Thursday, October 19, 2006

Innovate? Great, tell me how

Does your company have a defined process for fostering innovation? If so, let me know about it by posting a comment here or emailing me at

The fact is, most electronics companies pay lip service to innovation, but few have any defined process for making sure it happens inside their organizations. That’s the view of Curtis Carlson (pictured), president and chief executive of SRI International who wrote a book on the topic and spoke about it at a San Jose conference this week.

Carlson makes a simple, powerful point that left my jaw hanging. What could be more important to a technology company—especially one here in the seat of Silicon Valley, than having a process designed to foster and capture innovation?

OK, let’s prove Carlson wrong. Tell me about the process at your shop. –rbm

1 comment:

Anonymous said...

True innovation is rare indeed. Iterative evolution of the known has largely supplanted innovation into the unknown. Large companies have slashed the "R" in R&D and translated the "D" to be largely process or integration of other companies' innovation.

Dell claims to be a major innovator (even if behind the scenes) but their track record and even statements by their founder demonstrate the innovation is about process and cost and not technology creation. Dell's competitors fall into the same trap as they slash the "R" and focus on the "D". Their success becomes measured by how many companies they consume and their ability to not screw up the integration of the acquired technologies into their own portfolios.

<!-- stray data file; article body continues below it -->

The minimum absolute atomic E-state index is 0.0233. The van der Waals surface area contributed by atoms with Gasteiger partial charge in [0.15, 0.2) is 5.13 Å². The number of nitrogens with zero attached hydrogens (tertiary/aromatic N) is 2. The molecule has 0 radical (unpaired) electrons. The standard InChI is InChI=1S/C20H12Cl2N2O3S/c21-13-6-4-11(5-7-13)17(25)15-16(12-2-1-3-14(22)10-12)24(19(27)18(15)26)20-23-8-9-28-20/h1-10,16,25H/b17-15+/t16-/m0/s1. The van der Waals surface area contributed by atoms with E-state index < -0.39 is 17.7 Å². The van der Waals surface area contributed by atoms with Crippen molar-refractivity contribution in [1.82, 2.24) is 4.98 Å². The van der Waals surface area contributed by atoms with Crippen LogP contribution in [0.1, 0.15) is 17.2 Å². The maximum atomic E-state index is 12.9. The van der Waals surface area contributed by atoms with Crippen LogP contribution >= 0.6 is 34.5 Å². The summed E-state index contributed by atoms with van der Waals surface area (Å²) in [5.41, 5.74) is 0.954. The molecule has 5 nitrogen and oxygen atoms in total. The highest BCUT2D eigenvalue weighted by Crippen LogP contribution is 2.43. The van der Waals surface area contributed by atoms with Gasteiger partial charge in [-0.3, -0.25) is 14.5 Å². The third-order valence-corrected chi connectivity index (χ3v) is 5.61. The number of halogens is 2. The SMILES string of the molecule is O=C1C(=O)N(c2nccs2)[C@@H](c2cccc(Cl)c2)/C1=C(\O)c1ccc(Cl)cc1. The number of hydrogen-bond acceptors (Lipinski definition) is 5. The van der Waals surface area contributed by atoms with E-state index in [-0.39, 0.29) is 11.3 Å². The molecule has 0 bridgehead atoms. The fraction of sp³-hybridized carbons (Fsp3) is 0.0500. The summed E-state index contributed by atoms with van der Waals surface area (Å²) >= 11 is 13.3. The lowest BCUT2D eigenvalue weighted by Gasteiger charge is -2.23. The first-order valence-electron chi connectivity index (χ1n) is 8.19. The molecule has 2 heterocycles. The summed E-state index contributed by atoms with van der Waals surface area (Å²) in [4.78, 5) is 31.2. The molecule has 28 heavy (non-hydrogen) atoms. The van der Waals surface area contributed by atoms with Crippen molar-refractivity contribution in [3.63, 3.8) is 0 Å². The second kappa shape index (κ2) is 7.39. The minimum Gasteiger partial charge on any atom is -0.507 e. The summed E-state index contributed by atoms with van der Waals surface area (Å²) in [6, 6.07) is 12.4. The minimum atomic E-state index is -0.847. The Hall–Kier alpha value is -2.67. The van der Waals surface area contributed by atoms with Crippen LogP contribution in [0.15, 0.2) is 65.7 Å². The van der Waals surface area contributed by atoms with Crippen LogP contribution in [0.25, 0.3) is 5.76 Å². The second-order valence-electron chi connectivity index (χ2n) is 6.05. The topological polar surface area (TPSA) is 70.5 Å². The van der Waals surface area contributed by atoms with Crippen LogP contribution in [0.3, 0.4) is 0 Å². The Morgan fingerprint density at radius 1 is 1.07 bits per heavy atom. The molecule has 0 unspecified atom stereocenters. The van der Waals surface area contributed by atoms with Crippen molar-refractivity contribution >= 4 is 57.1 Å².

Yes, innovation is great decline in many companies and places the US, in particular with its growing risk averse culture, at greater peril of irrelevancy within the world. Government funding and the lack of true vision about that funding further erode the confidence many have in the abilty of the US to rise from its current state and bring justice the "R" in "R&D".